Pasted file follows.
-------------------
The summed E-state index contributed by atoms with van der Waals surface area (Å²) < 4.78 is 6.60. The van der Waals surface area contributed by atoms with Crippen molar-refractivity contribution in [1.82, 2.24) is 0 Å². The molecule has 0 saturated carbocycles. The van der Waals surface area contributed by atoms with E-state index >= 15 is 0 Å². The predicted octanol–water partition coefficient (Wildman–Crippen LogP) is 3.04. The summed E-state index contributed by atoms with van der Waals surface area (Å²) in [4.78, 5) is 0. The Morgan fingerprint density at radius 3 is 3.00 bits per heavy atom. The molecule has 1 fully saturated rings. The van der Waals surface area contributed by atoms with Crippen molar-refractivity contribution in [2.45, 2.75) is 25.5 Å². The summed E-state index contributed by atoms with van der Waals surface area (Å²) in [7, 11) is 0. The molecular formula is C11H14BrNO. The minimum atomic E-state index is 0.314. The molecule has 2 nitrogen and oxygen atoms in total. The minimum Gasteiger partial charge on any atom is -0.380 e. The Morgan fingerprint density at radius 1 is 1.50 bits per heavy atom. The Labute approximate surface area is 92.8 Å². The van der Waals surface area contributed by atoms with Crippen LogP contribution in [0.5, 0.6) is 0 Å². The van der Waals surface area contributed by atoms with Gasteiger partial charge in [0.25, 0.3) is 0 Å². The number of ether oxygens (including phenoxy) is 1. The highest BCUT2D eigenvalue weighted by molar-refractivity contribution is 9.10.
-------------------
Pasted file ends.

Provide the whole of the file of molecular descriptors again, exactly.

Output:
The summed E-state index contributed by atoms with van der Waals surface area (Å²) < 4.78 is 6.60. The van der Waals surface area contributed by atoms with Crippen molar-refractivity contribution in [1.82, 2.24) is 0 Å². The molecule has 0 saturated carbocycles. The van der Waals surface area contributed by atoms with E-state index >= 15 is 0 Å². The predicted octanol–water partition coefficient (Wildman–Crippen LogP) is 3.04. The summed E-state index contributed by atoms with van der Waals surface area (Å²) in [4.78, 5) is 0. The Morgan fingerprint density at radius 3 is 3.00 bits per heavy atom. The molecule has 1 fully saturated rings. The van der Waals surface area contributed by atoms with Crippen molar-refractivity contribution in [2.45, 2.75) is 25.5 Å². The summed E-state index contributed by atoms with van der Waals surface area (Å²) in [7, 11) is 0. The molecular formula is C11H14BrNO. The minimum atomic E-state index is 0.314. The molecule has 2 nitrogen and oxygen atoms in total. The minimum Gasteiger partial charge on any atom is -0.380 e. The Morgan fingerprint density at radius 1 is 1.50 bits per heavy atom. The Labute approximate surface area is 92.8 Å². The van der Waals surface area contributed by atoms with Crippen LogP contribution in [0.5, 0.6) is 0 Å². The van der Waals surface area contributed by atoms with Gasteiger partial charge in [0.25, 0.3) is 0 Å². The number of ether oxygens (including phenoxy) is 1. The highest BCUT2D eigenvalue weighted by molar-refractivity contribution is 9.10.